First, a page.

Lawrence Post 414 shortstop Ryan Mains makes a play before a 13-3 loss to Hightstown at Mercer County Park July 12, 2017. (Staff photo by Samantha Sciarrotta.)

All one needs do is take a gander at the game-by-game results, and it’s quickly apparent the Lawrence Post 414 baseball team was the epitome of a young but talented squad this year.

Jason Zegarski’s team played the role of world beater on some nights but looked like a roster full of freshmen on others.

Lawrence had one win apiece over Allentown, Hightstown, Broad Street Park and Hopewell, which combined for an overall regular-season record of 61-27. Teams don’t do that if they’re not talented. But Post 414 also dropped games to Princeton, North Hamilton and Ewing, which had a combined record of 11-55. Teams don’t do that if they are experienced.

The result was a 10-12 record entering the July 15 District Tournament, where Lawrence was scheduled to play the Ridgewood Rebels.

“It’s been up and down,” said Ryan Sullivan, a rising junior at Lawrence High. “But we just kept battling.”

“We had a great defense,” added Trevor Delcampe, an LHS rising senior. “We played hard and we didn’t shut down when things weren’t going well. And we had a good pitching staff.”

Sullivan and Delcampe are two of the numerous players who will return next year for Lawrence, which was one of the rawest teams in the Mercer County American Legion League.

“We’re a young squad. We have three 18-year-olds, the rest are all sophomores and juniors,” Zegarski said. “The question was, are we going to get a full seven innings from these guys each game? When we got the full seven we were successful. When we didn’t, we weren’t.”

Those full seven innings seemed to come against the league’s top tier teams, whereas Post 414 would, on occasion, play down to the level of second-division outfits.

“It seemed to be when we played the better competition we brought our A game,” Zegarski said. “We just needed to bring that every game. As a young team hopefully we can build on that for years to come. For the most part, everybody stepped up, the older guys and the younger guys. I’ll take it. It doesn’t matter if you’re a senior, sophomore, whatever. You want to step up and lead the team, feel free.”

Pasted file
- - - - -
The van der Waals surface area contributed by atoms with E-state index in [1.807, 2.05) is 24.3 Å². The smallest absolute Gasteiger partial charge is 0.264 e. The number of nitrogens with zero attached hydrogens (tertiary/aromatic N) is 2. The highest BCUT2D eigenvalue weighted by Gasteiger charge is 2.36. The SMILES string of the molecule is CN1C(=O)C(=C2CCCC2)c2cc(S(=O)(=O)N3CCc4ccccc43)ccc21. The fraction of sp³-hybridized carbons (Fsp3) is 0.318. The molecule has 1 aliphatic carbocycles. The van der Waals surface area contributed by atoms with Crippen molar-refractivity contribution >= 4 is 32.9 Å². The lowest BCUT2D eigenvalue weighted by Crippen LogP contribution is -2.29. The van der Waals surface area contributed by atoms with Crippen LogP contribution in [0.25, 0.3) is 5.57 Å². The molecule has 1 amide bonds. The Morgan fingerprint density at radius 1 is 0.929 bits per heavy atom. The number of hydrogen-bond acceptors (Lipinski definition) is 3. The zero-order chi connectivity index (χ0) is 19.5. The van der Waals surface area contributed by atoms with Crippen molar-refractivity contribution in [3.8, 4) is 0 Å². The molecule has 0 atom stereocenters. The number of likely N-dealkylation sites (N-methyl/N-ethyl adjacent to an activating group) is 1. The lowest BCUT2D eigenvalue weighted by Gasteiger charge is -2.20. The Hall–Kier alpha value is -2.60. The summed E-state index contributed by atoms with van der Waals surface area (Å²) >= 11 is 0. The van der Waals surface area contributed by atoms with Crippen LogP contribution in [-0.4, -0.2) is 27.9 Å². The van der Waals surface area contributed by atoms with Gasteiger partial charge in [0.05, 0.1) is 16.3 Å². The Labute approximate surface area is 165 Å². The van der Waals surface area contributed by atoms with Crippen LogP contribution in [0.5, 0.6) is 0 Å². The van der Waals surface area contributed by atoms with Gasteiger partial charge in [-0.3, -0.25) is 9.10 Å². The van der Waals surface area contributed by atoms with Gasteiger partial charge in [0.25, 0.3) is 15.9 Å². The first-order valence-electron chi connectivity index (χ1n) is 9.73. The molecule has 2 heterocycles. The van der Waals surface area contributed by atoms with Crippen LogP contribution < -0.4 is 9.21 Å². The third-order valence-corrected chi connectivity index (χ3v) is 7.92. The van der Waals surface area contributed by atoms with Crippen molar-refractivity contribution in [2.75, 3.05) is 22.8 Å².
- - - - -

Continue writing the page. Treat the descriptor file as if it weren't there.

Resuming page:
Despite the inconsistencies, the fifth-year coach was enthused by his squad, saying this team is one of the best he’s coached.

One of the reasons for Zegarski’s optimism is that Lawrence went an impressive 6-2 in one-run games during the regular season, showing that it had the heart to grind out victories.

“We were in a lot of one-run games and we were lucky to win the majority of them,” the skipper said. “That’s the sign of a good team; winning one-run ball games.”

The next step is to win low-scoring games when the offense short circuits.

“I said coming in ‘If we hit, we’re going to be fine,’” Zegarski said. “The games where we came and we hit, we were fine. We have to find a way to win those other games when we don’t hit.”

Lawrence Post 414 third baseman Trevor Delcampe waits for a throw before a loss to Hightstown at Mercer County Park July 12, 2017. (Staff photo by Samantha Sciarrotta.)

What Lawrence did have was a strong one-two punch in starting pitching behind Tanner Adamczyk and Dan Brauer, the team’s 18-year-olds along with Owen Cuteano. Adamczyk, who missed time due the Sunshine Football Classic, was 3-0 with a 1.33 ERA, two complete games and a save during the regular season. Brauer was 3-2 with a 3.33 ERA and two complete games.

“They’ve been our horses,” Zegarski said. “They kept us in the game. Every time they were on the mound we knew we’re going to be in the game.”

Sullivan agreed, saying that, “Our strength was definitely our pitching. We had two guys who can really pitch well.”

Also helping out was Delcampe, who went 1-1 with a complete-game shutout.

“Trevor’s been a jack of all trades, whether he’s playing third, on the mound, at catcher,” Zegarski said. “Wherever we need him, he goes.”

Delcampe had no problem with his unsettled positions.

“I loved it,” he said. “This is the only team I play for in the summer with and I’ve been moving everywhere. It’s been interesting.”

Offensively, Jacob Kmiec led the way with a .327 average during the regular season, while Ryan Castoral hit .300 and Brauer was at .275 with 10 RBI.

“We had a couple injuries so we had to have a couple of the sophomores really step up,” Zegarski said. “Ryan Mains, Ryan Castoral, Ryan Sullivan, Jake Kmiec, they all stepped up and did their job for the most part.

“We just had a nice little mix of kids, where we plug and play multiple positions. That’s what we look for. The problem was, it just seemed the bats went hot and cold and that just seemed how our season went.”

Post 414 was able to make the post-season thanks to a fast start. Much of that had to do with the immediate chemistry that formed between players from LHS and Notre Dame.

“In the beginning of the season I saw how we came together as a team,” Delcampe said. “The Lawrence kids and Notre Dame kids did not really know each other. We just bonded, though, and came together as a team and that made a huge difference.”

Zegarski felt that was extremely important, as it had been a slight issue in the past.

“This team gelled more quickly,” he said. “That’s always been the problem. It seems to take half a year for the two teams to gel together, but it seemed like we were really together from the start. We got off to a hot start early and it paid off and put us in the districts.”